If you recently purchased a new smart TV for Black Friday or the holidays, there’s no reason to despair. By law, you must opt in to these software for them to work, and they’re easy enough to turn off at any time.
How to turn off data collection on your smart TV
To be sure, the kind of data collection smart TVs are utilizing is probably not that much more invasive than most people experience in an average day on the internet. But if you’d rather keep your TV-watching private — and forego the personalized recommendations that come with software like Samba — here’s how you can turn off the data collection features on your smart TV.
Open the Home menu, and choose Settings > Support > Terms & Policies. Toggle off the options for Viewing Information Services and Interest-Based Advertising. This might also show up as SyncPlus and Marketing on some older Samsung smart TVs.
On newer Samsung TVs, you might also see an option for Voice Recognition Services. Turning this off will prevent Samsung from using data from your voice controls, but you won’t be able to use them anymore, either.
In the complaint filed against it by the FTC, Vizio was forced to delete all of the data it collected before March 1, 2016. The company has since said that the feature has been disabled on all of its TVs.
To double-check that yours is disabled properly, go to your TV’s Menu, click System, then choose Reset & Admin. Look for the Smart Interactivity feature, and set it to Off.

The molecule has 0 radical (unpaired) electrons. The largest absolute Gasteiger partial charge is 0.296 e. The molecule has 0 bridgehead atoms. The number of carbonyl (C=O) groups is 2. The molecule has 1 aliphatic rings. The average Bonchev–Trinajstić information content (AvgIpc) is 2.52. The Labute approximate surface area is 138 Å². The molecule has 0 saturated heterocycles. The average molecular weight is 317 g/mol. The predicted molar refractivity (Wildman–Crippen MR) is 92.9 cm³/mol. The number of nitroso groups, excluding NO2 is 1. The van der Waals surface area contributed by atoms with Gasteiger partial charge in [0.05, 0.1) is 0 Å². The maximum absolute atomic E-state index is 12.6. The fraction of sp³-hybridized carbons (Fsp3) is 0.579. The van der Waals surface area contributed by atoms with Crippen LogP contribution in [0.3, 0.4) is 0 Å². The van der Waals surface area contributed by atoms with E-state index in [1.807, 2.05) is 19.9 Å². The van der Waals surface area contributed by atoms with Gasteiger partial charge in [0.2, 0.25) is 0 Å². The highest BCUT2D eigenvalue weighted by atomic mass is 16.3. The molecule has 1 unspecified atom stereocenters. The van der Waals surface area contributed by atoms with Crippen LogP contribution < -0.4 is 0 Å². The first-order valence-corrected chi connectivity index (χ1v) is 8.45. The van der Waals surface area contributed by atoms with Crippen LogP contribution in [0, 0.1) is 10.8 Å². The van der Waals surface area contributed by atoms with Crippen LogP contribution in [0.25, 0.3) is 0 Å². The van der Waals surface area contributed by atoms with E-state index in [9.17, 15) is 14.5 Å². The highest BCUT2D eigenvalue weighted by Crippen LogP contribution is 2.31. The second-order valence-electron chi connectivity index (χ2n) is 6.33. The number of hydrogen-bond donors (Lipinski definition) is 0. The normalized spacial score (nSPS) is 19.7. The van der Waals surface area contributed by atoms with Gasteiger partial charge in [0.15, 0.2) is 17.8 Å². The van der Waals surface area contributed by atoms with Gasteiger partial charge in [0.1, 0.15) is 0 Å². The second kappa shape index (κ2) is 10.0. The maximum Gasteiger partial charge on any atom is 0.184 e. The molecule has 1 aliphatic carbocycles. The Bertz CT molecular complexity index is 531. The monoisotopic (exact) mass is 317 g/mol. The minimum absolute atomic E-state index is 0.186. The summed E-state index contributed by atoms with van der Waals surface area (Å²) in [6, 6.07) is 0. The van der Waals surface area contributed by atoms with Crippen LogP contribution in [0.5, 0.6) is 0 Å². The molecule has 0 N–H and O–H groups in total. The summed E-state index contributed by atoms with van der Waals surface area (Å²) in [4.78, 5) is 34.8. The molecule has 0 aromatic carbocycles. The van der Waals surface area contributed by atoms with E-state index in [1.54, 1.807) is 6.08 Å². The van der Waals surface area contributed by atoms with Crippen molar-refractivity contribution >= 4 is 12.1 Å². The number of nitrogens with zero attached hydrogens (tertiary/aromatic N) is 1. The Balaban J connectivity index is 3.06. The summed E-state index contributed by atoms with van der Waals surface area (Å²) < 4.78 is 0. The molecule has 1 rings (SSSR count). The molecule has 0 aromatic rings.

On older LG smart TVs, the primary data collection feature is called LivePlus, and it’s pretty simple to turn off. Click the Settings button on your remote, and go to All Settings > General > LivePlus. You should see an option here to turn it off.
On 2019 models, you can also go to Settings > System Preferences to turn off Samba TV.
TCL and other Roku TVs
Roku TV is one of the most popular smart TV platforms out there, and it comes built into popular TV brands like Element, Hisense, Hitachi, Insignia, JVC, Philips, RCA, Sanyo, Sharp, TCL and Westinghouse.
To turn off Automatic Content Recognition, press the Home button on your remote, then Settings. Scroll down to Privacy, then click Smart TV Experience. Unchecking Use Information for TV Inputs will block Roku TV from tracking your viewing through a TV antenna or other connected devices, but they’ll still see what you watch in Roku TV’s apps.
“ACR does not apply to streaming channels on Roku,” a spokeswoman told Consumer Reports. “Opting out of ACR does not affect collection of information about the use of Roku streaming channels.”
In the Advertising box of the Smart TV Experience section, you can opt out of personalized ads on Roku’s apps, but there’s no guarantee that the data isn’t being collected.
Amazon Fire TV Edition TVs
Like Roku TVs, Amazon builds its Fire TV platform into several brands of TVs, including Insignia and Toshiba. Unlike the other TV brands on this list, Amazon says that it does not use ACR technology at all to collect data.
However, it does still collect data from the streaming apps you watch on its smart TV platform. To turn this off, go to Settings > Preferences, then scroll to the right to find the Privacy Settings.
From there, you can turn off Disable Collect App and Over-the-Air Usage Data and Interest-based Ads. You’ll still see ads on the platform, but they won’t be targeted according to your viewing habits.
You can also find more information on Amazon’s privacy settings for Fire TV products here.
Unfortunately, you don’t just have to worry about the TV manufactures invading your privacy. As an internet-connected device, smart TVs are also vulnerable to hacking. We’ve put together a list of best practices for keeping your smart TV safe here.